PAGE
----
Dr. Bernard Brucker
Professor in the Departments of Psychiatry and Behavioral
Sciences, Orthopedics and Rehabilitation, and Radiology at the University of
Miami-School of Medicine, Director of the Biofeedback Laboratory at University
of Miami School of Medicine/Miami Jewish Home & Hospital.
Computer Assisted Biofeedback:
How it is done
Role in Augmenting Neuroplasticity
Application in Stroke, head Injury, CP, etc
Implications for Long Term Recovery after CNS Damage
from the neurosciences have shown that CNS cell damage occurring from trauma or
disease has the capability of long term repair, such as axonal growth and re-myelinization.
Further, both dendrite and axonal sprouting have been known to occur after
damage, although it still remains apparent that cell death results in the
absence of CNS tissue due to the inability for regeneration of new CNS cells.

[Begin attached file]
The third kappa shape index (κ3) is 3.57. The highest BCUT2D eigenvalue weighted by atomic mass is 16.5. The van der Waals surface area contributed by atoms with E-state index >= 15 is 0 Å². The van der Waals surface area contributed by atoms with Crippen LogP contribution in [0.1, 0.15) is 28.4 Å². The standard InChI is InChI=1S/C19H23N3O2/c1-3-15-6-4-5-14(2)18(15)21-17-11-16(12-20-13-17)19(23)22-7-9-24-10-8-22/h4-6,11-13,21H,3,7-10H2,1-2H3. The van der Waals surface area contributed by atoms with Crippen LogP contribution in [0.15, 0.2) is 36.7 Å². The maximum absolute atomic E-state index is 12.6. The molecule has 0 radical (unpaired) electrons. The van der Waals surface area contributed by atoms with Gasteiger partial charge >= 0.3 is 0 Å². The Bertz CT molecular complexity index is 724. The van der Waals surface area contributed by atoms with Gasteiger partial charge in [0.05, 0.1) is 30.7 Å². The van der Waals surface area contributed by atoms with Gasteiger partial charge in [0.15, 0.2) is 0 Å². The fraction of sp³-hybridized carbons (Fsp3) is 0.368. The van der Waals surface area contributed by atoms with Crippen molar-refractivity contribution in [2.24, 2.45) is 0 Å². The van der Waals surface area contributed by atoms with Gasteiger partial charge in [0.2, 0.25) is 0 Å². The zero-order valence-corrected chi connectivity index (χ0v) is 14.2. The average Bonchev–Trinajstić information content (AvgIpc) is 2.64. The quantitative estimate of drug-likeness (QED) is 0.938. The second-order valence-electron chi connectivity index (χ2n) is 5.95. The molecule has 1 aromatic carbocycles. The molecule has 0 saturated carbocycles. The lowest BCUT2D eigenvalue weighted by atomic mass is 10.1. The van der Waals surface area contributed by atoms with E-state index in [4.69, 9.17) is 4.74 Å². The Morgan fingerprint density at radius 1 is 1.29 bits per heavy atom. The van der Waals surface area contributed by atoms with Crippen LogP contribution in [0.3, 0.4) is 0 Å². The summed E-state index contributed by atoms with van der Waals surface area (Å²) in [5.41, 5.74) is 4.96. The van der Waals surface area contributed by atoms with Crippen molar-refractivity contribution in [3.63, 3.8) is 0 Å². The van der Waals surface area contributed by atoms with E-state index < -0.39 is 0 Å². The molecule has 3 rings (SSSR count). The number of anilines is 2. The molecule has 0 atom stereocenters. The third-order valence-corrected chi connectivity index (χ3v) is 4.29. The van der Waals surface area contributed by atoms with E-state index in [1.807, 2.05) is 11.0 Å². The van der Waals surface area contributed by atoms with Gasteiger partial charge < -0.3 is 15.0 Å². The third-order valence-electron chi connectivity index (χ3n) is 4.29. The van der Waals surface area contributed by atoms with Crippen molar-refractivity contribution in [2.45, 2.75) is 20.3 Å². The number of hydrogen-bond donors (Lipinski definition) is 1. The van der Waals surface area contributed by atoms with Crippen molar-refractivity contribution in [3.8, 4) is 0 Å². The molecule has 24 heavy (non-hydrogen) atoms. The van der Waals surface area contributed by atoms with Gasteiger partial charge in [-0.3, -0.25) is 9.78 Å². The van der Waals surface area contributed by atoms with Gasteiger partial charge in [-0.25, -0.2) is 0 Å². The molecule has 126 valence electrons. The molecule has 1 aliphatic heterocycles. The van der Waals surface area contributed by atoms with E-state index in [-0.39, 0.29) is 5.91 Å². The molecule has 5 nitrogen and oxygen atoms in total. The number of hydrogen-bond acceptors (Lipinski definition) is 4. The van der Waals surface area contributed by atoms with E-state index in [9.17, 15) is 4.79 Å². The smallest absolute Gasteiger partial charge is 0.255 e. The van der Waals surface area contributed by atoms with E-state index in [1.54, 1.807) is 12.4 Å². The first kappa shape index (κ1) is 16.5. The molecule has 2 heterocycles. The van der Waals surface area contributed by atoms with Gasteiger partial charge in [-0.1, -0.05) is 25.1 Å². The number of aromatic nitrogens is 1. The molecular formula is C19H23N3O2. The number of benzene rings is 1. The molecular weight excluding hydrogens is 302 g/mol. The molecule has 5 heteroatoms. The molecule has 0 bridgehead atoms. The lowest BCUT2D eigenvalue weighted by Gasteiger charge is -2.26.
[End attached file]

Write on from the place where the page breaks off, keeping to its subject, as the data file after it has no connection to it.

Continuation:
Individuals who suffer CNS damage have been known to regain some if not a
substantial amount of function clinically although the time of recovery does
appear to be limited to about one year post damage. As such, the clinical field
assumes that all the repair and alternate cell use of the CNS occurs within that
time. However, it has been shown that behavioral techniques, especially those
using an operant conditioning based learning paradigm applied to specific
learned control of motor neuron responses can result in significantly more
efficient use of remaining and repairing cellsí structures with a substantial
improvement in function which would not otherwise occur.
will discuss the recent findings related to cell repair and demonstrate how
specific operant conditioning techniques, designed to increase voluntary control
of motor neuron responses, can result in significantly greater use of CNS tissue
regardless of the time since damage and its associated clinical effect.
Dr. Bernard S.
Brucker, Ph.D, Abpp
Associate Professor, University of